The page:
A new Michigan State University program is creating quite a buzz about an emerging type of sustainable wood building materials. Crain’s Detroit Business has taken notice, naming Sandra Lupien, director of MassTimber@MSU, to its inaugural “Notable Leaders in Sustainability” list.
“I’m honored that Crain’s has included me on this list of inspirational sustainability leaders – some of whose work I’ve been following for years,” said Lupien, who joined MSU in July 2021. “And, I’m even more excited that this recognition will increase awareness about the opportunities to realize an array of benefits – forest health and resilience, lower-carbon-footprint buildings, and new economic development opportunities – by advancing sustainable mass timber manufacture and construction in Michigan.”
Mass Timber is an umbrella term to describe a variety of large-scale, engineered, panelized wood building materials that can be used decoratively or structurally in an array of building types, including skyscrapers. Demand is growing in the United States for materials like cross-laminated timber and glue-laminated timber, for their flexibility, strength, efficiency, fire resistance and lower carbon footprint.
Crain's Notables in Michigan series honors outstanding business leaders making significant contributions in their fields, giving back to their communities and lifting up the next generation of leaders. Notables are nominated by their peers and complete a detailed application form. Crain's editors select honorees based on their career accomplishments, track record of success, and effectiveness of their efforts.
Granger Construction, the Lansing-based firm that served as the general contractor on MSU’s STEM Teaching and Learning Facility (the first mass timber structure in Michigan), nominated Lupien for the Crain’s recognition.
“Sandra’s passion for sustainable building practices, most notably, the use of mass timber, aligns with the purpose of the Crain’s Notable Leaders in Sustainability list,” said Bill Bofysil, senior project manager at Granger Construction. “Sandra excels at moving the needle from awareness to action. Her goal is to advance sustainable mass timber construction and manufacturing in Michigan, and I have no doubt she will achieve it.”
Lupien has a diverse professional background including over a decade spent working in the non-profit and public sectors on a range of issues related to environment and climate change, land use and community development, and health. She says she “caught the mass timber bug” in 2016 while pursuing a mid-career master of public policy at the University of California, Berkeley. Concerned by the fire severity and climate implications of overly dense conditions and massive tree die-offs in California forests, she co-founded a small furniture company to use and market products made from pine trees killed by bark beetle infestation. But with hundreds of millions of trees dying, she and her co-founder quickly sought more scalable uses for overlooked wood. They began researching mass timber manufacture and Lupien explored the policy angles in her master’s thesis “Removing Barriers to Cross-Laminated Timber Manufacture and Adoption in California: A gamechanger for forests, wildfire, and climate.”
When the opportunity arose to bring that expertise to Michigan – where she spent the first 24 years of her life – Lupien jumped at the opportunity to lead MassTimber@MSU. The program is a collaboration across the Department of Forestry; School of Planning, Design, and Construction; and Extension, all housed in the College of Agriculture and Natural Resources.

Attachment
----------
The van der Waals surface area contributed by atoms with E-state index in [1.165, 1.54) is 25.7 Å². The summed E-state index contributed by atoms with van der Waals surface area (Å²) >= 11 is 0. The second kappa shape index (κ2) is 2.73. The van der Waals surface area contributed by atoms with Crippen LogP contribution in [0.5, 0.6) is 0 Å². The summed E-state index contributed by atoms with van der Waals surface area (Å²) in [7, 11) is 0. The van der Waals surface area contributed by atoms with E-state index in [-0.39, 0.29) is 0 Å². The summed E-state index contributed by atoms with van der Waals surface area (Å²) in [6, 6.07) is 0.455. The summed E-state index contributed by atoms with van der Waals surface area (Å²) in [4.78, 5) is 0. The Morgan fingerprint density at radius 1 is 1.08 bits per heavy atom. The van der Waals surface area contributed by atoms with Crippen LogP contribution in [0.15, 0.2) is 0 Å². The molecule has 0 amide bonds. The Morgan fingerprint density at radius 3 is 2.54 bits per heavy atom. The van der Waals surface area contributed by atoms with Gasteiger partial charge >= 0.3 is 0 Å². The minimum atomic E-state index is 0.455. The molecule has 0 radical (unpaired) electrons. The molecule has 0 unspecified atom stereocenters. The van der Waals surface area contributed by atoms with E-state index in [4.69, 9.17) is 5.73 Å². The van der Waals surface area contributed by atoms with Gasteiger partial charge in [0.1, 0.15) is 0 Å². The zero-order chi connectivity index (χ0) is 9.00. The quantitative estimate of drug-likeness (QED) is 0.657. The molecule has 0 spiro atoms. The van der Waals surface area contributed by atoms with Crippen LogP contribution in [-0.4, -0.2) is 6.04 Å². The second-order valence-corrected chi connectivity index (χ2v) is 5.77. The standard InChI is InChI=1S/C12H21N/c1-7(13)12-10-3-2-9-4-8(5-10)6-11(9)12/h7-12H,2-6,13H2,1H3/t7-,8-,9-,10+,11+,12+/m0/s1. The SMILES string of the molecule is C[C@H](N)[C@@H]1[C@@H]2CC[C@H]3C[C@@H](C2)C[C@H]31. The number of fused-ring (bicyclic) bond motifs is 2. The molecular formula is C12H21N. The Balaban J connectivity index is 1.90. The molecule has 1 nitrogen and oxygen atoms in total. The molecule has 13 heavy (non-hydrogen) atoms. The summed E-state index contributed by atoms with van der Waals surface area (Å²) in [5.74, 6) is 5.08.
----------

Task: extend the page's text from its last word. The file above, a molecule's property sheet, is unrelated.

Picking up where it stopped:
"Sandra brings incredibly valuable expertise at the intersection of mass timber as a building material, policy, and sustainability and climate change,” said Richard Kobe, chairperson of the Department of Forestry. “Her work is demonstrating that we can have a triple win – for sustainable economic development, beautiful and healthful buildings, and climate and the environment.”
Lupien emphasizes that a group of MSU faculty, including Kobe, George Berghorn, and others affiliated with MassTimber@MSU, laid the groundwork for the program and mass timber work in Michigan, in collaboration with State agencies and non-profit organizations like the Michigan Forest Biomaterials Institute.
In addition to advancing MSU mass timber research and education, MassTimber@MSU hosts webinars, offers educational tours of the STEM facility, provides technical assistance, weighs in on policy, and facilitates collaboration and partnership to advance sustainable mass timber manufacture and construction in Michigan and the surrounding region. In April, Lupien will lead a delegation of more than 50 Michiganders to the International Mass Timber Conference in Portland, Oregon. State agencies, including the Michigan Department of Agriculture and Rural Development and the Michigan Department of Natural Resources contribute funding to support Lupien’s position and the work of MassTimber@MSU and serve as key partners.
“Sandra is extremely knowledgeable about mass timber and has hit the ground running,” said Shannon Lott, natural resources deputy at DNR. “She has built relationships with key industries, state agencies and legislators in a very short amount of time. She has been instrumental in leveraging the new mass timber STEM building at MSU to tell the mass timber story, securing additional funding, promoting the need for a CLT plant in Michigan, and supporting updated mass timber building codes in Michigan. With her enthusiasm, mass timber conversations have exploded, and awareness has skyrocketed!”
For more information:
About Crain's Notables in Michigan or to nominate someone for Notables recognition, visit crainsdetroit.com or email firstname.lastname@example.org.
About Sandra Lupien
About the MSU STEM Teaching and Learning Facility